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Nebraska pig virus: Diarrhea virus slaying pigs, cost of pork increase possible

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A Nebraska pig virus is slaying pigs throughout the state this week, and this fatal diarrhea inducing virus — called the Porcine Epidemic Diarrhea virus (PEDv) — is killing young piglets particularly due to fledgling immune systems. The sharp increase in deaths of these pork-producing animals might actually lead to higher costs of pork in the near future as well. The Inquisitr offers the sad details on this dangerous illness this Saturday, Dec. 14, 2013.

The Nebraska pig virus is causing serious trouble for our country’s sixth biggest state of overall pork production. According to the USDA, the Epidemic Diarrhea virus has recently spread to farms in the rural state, slaying young piglets and even older pigs at an alarming rate. In nearby states, already 2,000 deaths and counting in these animals have been attributed to PEDv, and the number continues to rise.

Although it’s not fully known how the deadly virus is spreading so fast, its fatal symptoms include extreme vomiting, diarrhea, and eventual dehydration that ultimately leads to death in afflicted pigs. Older pigs can usually live through the harrowing sickness, but over 50% of piglets are killed by the virus. It is believed that poor farming conditions and dirty, enclosed quarters have only let the fall of the swine population sweep on rabidly here in the U.S.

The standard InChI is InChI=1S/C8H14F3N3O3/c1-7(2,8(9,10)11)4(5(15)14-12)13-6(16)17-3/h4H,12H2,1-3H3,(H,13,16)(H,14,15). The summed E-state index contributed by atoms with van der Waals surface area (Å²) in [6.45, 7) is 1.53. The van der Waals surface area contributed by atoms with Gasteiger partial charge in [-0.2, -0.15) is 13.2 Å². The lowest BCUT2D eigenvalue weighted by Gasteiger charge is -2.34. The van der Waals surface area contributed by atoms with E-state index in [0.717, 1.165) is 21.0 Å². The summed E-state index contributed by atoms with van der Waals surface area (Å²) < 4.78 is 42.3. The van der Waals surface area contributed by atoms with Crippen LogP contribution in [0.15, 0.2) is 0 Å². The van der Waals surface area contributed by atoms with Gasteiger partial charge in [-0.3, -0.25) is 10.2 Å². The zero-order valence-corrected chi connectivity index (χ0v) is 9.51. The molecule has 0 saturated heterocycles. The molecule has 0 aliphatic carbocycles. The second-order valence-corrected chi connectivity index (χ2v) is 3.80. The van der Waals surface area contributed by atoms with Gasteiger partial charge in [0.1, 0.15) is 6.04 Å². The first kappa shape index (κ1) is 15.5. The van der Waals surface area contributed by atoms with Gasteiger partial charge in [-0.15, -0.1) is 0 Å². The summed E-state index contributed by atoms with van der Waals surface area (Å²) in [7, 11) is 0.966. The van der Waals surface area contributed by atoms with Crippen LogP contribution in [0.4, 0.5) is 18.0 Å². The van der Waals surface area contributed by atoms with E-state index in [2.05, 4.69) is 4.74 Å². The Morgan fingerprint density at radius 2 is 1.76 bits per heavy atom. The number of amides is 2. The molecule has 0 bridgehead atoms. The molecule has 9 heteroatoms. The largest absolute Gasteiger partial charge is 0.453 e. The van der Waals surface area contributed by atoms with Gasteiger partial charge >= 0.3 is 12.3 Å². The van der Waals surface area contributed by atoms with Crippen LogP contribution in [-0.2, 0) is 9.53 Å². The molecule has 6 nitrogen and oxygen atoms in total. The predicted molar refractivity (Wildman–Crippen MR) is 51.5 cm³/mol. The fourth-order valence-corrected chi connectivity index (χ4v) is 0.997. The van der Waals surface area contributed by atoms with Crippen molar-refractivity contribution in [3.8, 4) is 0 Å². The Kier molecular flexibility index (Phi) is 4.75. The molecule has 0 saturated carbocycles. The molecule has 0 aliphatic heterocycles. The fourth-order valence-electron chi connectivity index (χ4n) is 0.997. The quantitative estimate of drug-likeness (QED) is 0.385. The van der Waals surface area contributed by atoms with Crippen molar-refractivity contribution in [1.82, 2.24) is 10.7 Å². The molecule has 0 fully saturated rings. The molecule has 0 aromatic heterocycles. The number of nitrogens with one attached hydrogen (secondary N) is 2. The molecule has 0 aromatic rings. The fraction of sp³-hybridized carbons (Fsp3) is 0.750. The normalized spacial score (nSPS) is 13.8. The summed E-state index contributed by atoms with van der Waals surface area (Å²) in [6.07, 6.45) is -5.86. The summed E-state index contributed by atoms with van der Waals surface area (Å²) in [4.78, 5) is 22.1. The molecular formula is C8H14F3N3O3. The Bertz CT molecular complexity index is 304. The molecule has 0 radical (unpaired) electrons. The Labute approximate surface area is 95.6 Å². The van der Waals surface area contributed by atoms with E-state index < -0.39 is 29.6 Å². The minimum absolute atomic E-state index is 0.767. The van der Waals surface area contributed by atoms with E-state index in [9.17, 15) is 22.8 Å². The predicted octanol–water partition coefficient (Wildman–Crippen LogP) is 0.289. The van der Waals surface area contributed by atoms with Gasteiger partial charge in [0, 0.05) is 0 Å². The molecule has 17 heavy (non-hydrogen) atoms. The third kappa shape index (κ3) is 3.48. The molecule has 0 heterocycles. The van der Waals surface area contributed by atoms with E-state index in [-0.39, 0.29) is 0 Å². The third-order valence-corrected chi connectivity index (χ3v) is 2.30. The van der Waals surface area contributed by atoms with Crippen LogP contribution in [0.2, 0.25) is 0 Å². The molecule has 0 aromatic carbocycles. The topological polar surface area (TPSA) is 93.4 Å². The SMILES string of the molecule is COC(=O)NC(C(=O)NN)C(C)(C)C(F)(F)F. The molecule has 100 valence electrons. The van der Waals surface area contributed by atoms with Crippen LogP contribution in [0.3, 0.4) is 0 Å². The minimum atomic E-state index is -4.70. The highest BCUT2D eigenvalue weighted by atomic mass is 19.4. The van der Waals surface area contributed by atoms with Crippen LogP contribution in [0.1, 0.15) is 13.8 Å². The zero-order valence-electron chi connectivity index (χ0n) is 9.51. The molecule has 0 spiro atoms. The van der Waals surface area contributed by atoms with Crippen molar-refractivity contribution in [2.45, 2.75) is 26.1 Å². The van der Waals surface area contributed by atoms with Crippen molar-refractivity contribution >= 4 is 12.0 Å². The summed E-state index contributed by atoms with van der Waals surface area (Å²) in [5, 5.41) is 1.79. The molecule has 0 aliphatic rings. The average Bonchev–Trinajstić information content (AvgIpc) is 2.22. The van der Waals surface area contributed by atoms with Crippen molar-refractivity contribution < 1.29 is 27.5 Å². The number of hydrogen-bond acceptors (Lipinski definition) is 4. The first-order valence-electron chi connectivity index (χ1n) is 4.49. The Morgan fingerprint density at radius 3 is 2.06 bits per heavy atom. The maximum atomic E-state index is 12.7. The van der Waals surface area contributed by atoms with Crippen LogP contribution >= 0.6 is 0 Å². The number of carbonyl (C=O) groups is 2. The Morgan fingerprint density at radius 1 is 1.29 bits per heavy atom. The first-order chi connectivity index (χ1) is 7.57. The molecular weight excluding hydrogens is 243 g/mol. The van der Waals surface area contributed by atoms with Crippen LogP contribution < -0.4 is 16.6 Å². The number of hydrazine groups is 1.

Officials are now working to deter the Nebraska pig virus by sanitizing livestock transportation vehicles, and also through farmers taking new precautions in keeping their farms clean.

Pork price increases are just one way in which this virus might indirectly detrimentally affect humans, and it's possible the price hikes could happen soon, say experts. Yet seeing these piglets and pigs dying in such numbers to the killer virus is sad enough, it seems.

“Before the Nebraska pig virus outbreak, PEDv had never been reported in North America until May. Nebraska has about 2,200 farming operations involving pork production so experts are concerned the hog supplies will decline steeply over the 2013 winter and causes pork prices to rise steeply in the spring and summer of 2014.”

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